West Europe ponders joining US leap into a manned space station

Nations in Western Europe are close to deciding whether to join in the United States' project to build a large permanently manned space station in the early 1990s.

The 11 member-countries of the Paris-based European Space Agency are to convene a special meeting in January or February at which ministers will decide how to respond to the US offer.

The American government wants Western Europe to contribute up to $2 billion to add to the $8 billion that President Ronald Reagan has already committed to the project.

In return, government departments and companies in Western Europe would share in planning and building the orbiting base, which could house laboratories for experiments in materials processing and act as a docking platform for satellites.

Observers say Western Europe is almost certain to join the project - the question mark is over the resources the European countries feel they can put into the program. Government leaders and space scientists think that to spurn the invitation would be to turn down the chance to gain experience in areas of technology that may become vitally important by the end of the century.

But with much of Western Europe affected by government spending contraints, the countries may be unable to contribute a sum as large as the United States would like.

France, West Germany, and Italy are the keenest to collaborate. The latter two countries have joined forces in designing a ''mini'' space station called Columbus.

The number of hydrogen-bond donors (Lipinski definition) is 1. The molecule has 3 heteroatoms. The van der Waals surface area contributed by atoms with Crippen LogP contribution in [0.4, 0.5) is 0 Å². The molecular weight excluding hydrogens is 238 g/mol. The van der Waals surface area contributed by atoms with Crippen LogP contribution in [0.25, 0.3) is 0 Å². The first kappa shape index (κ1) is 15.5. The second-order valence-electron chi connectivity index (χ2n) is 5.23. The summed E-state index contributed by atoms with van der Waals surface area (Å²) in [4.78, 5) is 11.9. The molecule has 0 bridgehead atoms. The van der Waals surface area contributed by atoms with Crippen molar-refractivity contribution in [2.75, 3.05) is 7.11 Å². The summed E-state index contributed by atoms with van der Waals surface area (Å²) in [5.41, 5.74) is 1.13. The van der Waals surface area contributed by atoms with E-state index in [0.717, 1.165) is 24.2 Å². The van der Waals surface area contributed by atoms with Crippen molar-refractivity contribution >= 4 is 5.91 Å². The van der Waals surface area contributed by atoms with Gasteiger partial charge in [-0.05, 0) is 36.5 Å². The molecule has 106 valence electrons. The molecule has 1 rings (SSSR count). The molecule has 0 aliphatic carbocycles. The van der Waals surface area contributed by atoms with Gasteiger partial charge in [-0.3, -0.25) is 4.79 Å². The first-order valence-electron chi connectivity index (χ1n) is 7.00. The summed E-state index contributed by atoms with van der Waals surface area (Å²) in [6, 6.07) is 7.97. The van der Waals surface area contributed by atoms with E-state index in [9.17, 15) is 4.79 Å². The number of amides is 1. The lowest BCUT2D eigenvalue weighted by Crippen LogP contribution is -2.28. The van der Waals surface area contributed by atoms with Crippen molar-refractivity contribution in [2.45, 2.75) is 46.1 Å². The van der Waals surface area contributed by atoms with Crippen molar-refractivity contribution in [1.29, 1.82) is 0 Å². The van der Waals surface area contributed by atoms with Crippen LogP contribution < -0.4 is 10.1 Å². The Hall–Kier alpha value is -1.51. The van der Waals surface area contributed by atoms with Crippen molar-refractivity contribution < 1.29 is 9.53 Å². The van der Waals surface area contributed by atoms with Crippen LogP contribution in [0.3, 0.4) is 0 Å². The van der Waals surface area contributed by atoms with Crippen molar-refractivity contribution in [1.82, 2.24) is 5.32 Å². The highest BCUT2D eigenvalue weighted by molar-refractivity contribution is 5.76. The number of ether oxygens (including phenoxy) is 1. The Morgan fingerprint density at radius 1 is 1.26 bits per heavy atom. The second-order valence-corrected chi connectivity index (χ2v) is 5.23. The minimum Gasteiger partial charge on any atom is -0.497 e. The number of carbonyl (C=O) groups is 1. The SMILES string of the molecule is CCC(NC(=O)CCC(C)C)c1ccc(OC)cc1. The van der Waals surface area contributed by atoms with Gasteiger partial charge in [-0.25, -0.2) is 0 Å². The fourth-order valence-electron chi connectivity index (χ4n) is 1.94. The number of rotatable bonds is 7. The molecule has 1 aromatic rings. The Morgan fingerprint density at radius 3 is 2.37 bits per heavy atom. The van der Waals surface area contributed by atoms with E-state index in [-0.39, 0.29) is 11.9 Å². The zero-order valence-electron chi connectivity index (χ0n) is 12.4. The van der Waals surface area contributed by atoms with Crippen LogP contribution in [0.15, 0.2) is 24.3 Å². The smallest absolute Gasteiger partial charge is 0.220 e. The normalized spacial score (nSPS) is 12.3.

If taken over by the rest of Europe as a project of the European Space Agency , Columbus could form the Continent's share of the US space station plan. It would be a separate module that could be bolted into the core of the main American orbiting platform.

France, meanwhile, is eager to join in on the grounds that participation could give a boost to its own plans in manned space flight.

The US has said that not only the shuttle, but also European-built flight vehicles such as derivatives of the Ariane rocket will be allowed to send people and cargo to the station.

As the leader of the Ariane program, France plans to convert the unmanned rocket to a vehicle called Hermes that could carry a crew of up to five and thus act as a docking craft with space platforms.

The dilemma over the space station is particularly acute in Britain, where public spending on space projects is much less than in France and West Germany.

Officials in the United Kingdom estimate the British government would have to send some $300 million over eight years. But this would entail a rise in Britain's annual space budget of some 40 percent - an increase that ministers are unlikely to contemplate at a time of state funding constraints.

Another problem is that of time. The US plans to start detailed designs for the station by mid 1985. If Western Europe cannot make up its mind by then on what part to play, the program will go ahead without it.

As a British official remarked: ''It's as though we are having to race to get into a bus - and the bus is not stationary but is moving.''

A warning that Western Europe will miss out if it fails to go along with the US on the space project came recently from the chairman of the European Space Agency, Dr. Harry Atkinson.

A British civil servant who is director of science at Britain's Science and Engineering Research Council, Dr. Atkinson took over this part-time job this past summer.

He said that if Western Europe decides against participation, it may find it hard to stay competitive on the world scene in an important area of technology.

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